Jerry Richardson brought the NFL to the Carolinas when most salaried experts thought league owners would give St. Louis or Baltimore an expansion franchise to make up for a recently moved team. The former Hardee’s co-founder and food service magnate brought Sam Mills, Kevin Greene, Bank of America Stadium, Steve Smith, Julius Peppers, Sir Purr, Cam Newton, Luke Kuechly, two Super Bowl appearances and football joy.

Richardson apparently also brought torment to women who worked for the Panthers. Allegations surfaced in December when Sports Illustrated reported that four former team employees had received “significant” settlements after complaining of verbal and/or physical sexual harassment by Richardson. The 81-year-old owner announced Dec. 17 he was selling but has yet to comment on anything.

The NFL jumped right in, hiring prestigious independent investigator Mary Jo White.

But a former Panthers employee said in the latest issue of SI that the NFL has told her attorney it cannot protect her from a non-disclosure agreement signed with the Panthers as part of her settlement with the team.

Barney Fife’s North Carolina investigations were better.

The anonymous woman’s SI reveal comes with hand-written notes from Richardson, including this one:

… “you did not answer my questions — Do you think of me as:

1. your grandfather

2. your second father

3. your second husband

4. your friend

5. your boyfriend

6. or something else 

I regret I have never been able to give you pleasure”

Those hand-written notes

There are statues of Richardson outside the stadium in Charlotte and at Wofford, where the Panthers hold training camp and where Richardson has contributed mightily to his alma mater (he was a Wofford wide receiver before a two-year NFL career with the Baltimore Colts).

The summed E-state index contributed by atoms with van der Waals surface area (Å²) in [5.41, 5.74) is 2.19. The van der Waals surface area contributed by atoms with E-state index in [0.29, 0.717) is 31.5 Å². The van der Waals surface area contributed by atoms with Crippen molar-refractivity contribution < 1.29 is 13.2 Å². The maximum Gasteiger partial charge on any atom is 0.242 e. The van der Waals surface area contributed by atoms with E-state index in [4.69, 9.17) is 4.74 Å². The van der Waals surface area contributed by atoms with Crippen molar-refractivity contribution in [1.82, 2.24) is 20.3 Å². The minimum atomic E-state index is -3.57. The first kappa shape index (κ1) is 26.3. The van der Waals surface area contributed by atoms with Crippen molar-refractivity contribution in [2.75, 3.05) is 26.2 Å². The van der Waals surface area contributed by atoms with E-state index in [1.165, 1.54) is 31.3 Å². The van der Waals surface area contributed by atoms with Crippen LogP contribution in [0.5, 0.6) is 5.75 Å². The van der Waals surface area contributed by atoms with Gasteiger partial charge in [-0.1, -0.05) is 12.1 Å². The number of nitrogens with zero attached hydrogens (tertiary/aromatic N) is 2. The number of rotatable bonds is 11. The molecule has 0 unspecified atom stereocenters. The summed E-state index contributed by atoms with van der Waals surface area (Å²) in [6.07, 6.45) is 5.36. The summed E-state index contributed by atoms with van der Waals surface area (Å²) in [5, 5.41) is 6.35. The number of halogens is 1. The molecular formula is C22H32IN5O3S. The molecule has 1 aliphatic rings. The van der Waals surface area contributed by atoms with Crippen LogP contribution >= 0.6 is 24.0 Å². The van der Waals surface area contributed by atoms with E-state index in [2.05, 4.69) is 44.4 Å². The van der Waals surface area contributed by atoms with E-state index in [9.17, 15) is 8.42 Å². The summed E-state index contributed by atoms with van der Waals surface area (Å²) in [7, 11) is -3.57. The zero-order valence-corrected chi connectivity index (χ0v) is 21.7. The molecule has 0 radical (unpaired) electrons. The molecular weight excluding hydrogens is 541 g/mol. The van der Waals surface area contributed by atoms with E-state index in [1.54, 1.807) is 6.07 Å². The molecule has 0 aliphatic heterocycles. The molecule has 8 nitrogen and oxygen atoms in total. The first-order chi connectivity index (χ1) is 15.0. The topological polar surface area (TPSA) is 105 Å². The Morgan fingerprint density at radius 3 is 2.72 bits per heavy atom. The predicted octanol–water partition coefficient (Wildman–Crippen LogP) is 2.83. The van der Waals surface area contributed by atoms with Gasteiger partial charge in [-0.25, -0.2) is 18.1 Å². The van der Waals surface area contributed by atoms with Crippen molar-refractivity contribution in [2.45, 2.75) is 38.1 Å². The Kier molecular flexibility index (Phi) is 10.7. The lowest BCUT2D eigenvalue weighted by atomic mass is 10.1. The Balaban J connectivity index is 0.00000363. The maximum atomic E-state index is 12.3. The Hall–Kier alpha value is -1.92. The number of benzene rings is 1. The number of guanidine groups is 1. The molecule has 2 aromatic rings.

The Bank of America statue features Richardson standing between a pair of statues of growling panthers. It’s pretty cool: the founder is holding a football, reaching out as if to hand it to a passing fan.

The Wofford statue is a dapper Richardson in mid-stroll, as if walking over to take in a July scrimmage.

What to do with these statues if the NFL investigation finds Richardson guilty of serial harassment?

Or, worse, Richardson successfully impedes the probe with his non-disclosure tactic or the NFL takes a knee in an attempt to run out the clock on public interest?

Remove the statues?

Leave them up?

Use them as scarecrows in soybean fields, one on each side of the Carolinas border?

Or something else?

If allegations of extensive harassment are confirmed, this might work best: the statues can stay or go but attach new plaques that tell the whole story, all about football glory and a sudden downfall, complete with a bronze copy of some of Richardson’s hand-written notes.

Post-Harvey Weinstein NFL

Richardson is not charged with any crimes.

Maybe he’s just a harmless old codger who playfully hit on a few women at the office.

Don’t like the boss asking you to get your nails done? Find another job and let HR know on the way out, right?

Isn’t being forced to sell an NFL team and suffer public humiliation enough punishment?

No to all of that; this is the 21st century.

It shouldn’t have worked that way in the 20th century, either, before #MeToo awareness took off with allegations against Hollywood producer Harvey Weinstein.

The initial SI report also included an allegation that Richardson directed a vulgar racial slur at a black scout no longer with the team.

The Carolina Panthers can’t get a new owner soon enough. Ideally it’s 54-year-old Charleston billionaire Ben Navarro, best known around here as a tennis buff who has funded the Meeting Street Schools public-private partnership.

A woman gaining approval as new Panthers majority owner is probably too much to ask from the NFL boys club.

But the Jerry Richardson legacy will live on, all the positives and hopefully a plaque that might encourage someone’s sister, daughter, mother or wife to come forward at their workplace.

Follow Gene Sapakoff on Twitter @sapakoff